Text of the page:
[The conclusion of the essay on gay marriage and the Constitution begun in my WND column today.]
What are the basic premises of the U.S. Constitution?
- Laws of nature and of Nature’s God;
- Unalienable rights endowed by the Creator for the benefit and use of humanity;
- Humanly instituted governments intended to secure the aforesaid rights, deriving their just powers from their consent (deliberate, voluntary coincidence of feeling carried into action) to exercise their rights.
With respect to these premises, the first obvious question has to do with the nature of rights. The first obvious clue to the answer is the use of the word “unalienable”. That word conveys the sense of being inseparable, in a substantial way, such that, in being parted from the object the modifies (in this case “rights”) the subject of that separation (in this case a human being) becomes, as it were, a stranger to itself. In practical terms, therefore, a human being constrained from exercising (carrying into action) the activity in question ceases to be human.
Put simply, an unalienable right is an activity essential to humanity. To be cut off from the exercise of such a right is therefore to be degraded from human status. The fact that such a right is endowed by man’s creator means that the nature of the activity it involves expresses the very nature of humanity. It reflects one of the definitive parameters of human being, one of the boundaries or rules of being that, taken all in all, distinguish what is human from what is not. Since the rights involved are sourced in the Creator, and have to do with the nature of humanity as such, they are antecedent to any and all rights subsequently created by human law. For human law presumes the existence of human beings, and the rights involved are, by definition, the indispensable basis for this presumption.
This observation is not only directly relevant to any Constitutional judgment, it is, by the plain language of the Constitution itself, unmistakably conclusive. For the 9th Amendment to the U.S. Constitution plainly states that “The enumeration in the Constitution of certain rights shall not be construed to deny or disparage others retained by the people.” This language may or may not apply to certain rights under human law (like, for example, the “right” to own slaves in Virginia at the time the Constitution was adopted) but it certainly applies to any and all “unalienable” rights, since they are an aspect of natural law without which the “human” in “human law” would have no distinctive significance.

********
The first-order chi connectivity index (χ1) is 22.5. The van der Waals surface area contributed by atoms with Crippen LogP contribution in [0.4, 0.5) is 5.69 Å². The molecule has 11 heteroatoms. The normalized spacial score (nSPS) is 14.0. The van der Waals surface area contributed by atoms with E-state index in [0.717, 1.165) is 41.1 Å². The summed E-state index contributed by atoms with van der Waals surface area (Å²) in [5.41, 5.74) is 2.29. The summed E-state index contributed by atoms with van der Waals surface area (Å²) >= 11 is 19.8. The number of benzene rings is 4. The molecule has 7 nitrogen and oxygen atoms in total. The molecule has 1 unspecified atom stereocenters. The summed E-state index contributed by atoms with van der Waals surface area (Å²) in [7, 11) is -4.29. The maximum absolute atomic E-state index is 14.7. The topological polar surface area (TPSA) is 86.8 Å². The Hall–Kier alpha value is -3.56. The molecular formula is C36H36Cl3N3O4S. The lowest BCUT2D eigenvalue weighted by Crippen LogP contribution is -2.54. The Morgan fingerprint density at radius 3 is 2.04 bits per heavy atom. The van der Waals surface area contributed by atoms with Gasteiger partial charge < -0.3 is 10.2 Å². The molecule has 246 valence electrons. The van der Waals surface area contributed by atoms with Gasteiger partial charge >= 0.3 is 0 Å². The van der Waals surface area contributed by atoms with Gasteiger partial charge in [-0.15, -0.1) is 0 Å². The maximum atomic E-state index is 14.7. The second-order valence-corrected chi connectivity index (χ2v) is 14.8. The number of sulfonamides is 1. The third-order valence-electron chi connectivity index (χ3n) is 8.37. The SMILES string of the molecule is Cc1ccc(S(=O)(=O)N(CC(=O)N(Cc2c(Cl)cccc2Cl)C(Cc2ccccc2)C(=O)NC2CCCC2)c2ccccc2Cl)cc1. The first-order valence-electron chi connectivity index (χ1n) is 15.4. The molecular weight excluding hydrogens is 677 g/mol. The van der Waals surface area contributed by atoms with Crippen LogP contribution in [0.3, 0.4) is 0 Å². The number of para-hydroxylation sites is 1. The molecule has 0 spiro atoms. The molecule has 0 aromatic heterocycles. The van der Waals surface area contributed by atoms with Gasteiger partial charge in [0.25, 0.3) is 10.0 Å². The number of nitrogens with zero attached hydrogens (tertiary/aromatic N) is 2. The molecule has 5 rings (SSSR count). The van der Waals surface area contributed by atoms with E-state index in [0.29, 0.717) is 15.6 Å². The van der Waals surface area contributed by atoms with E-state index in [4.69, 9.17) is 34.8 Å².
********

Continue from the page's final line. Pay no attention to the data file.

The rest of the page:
The way in which this bears upon the issue of so-called “homosexual marriage” is plainly obvious. Whatever else it may or may not be, homosexuality is not an activity inseparable from the concept of humanity itself. On the other hand, marriage between a man and a woman (especially in the true and natural sense of the union of their identities in the child conceived by their commingled information) is not only necessary for the existence of particular human individuals, it is also and especially necessary for preserving the existence of humanity as such.
In this respect, marriage is not a matter of freedom, but of obligation. It goes beyond the tie between particular men and women to encompass the tie between the existence of humanity as a whole and the activity of each and every human being actually capable of procreation. This intersection of the particular and general good is precisely the sphere that calls for the sovereign to exercise the power of civil government. By nature individuals are inclined instinctively to care for themselves and their loved ones. But to care for the general good of all is one of the defining elements of sovereignty. True justice does so with proper regard for each individual’s God endowed responsibility and capacity for right action, but never acts without regard for the common good that each and all are obliged to respect and serve.
This is the main reason the civil institution of marriage exists in the first place. These days people pretend that serving the good of the whole (.e.g, environmental stewardship) and respecting the good of each individual is an either/or proposition. But as endowed by the Creator, the marriage right is the paradigmatic example of just action that serves the whole while caring for each individual as a distinctive and particular whole. But in respect of the premise of unalienable rights, the Constitution makes it plain that this mutual service to humanity takes precedence over subsequent determinations of right in human law.
Whatever this means for the practice of homosexuality without reference to marriage, it certainly means that no humanly fabricated right can be allowed to deny or disparage the unalienable right essential for the natural conception and perpetuation of humanity itself. Such denigration of antecedent unalienable right would not only be unconstitutional, it would explicitly contravene the aim (to secure unalienable rights) for which all governments are instituted in the first place.
This would be an attack on the people of the United States more grievous than that which led the first generation of Americans to declare their independence from Great Britain. If even a significant minority of Americans continue in their attachment to the unalienable right of liberty (as opposed to the licentious freedom that has, in some quarters usurped that name) this attack is likely to produce the separation and dissolution of the United States, for like humanity itself the United States is inconceivable apart from respect for God-endowed unalienable right.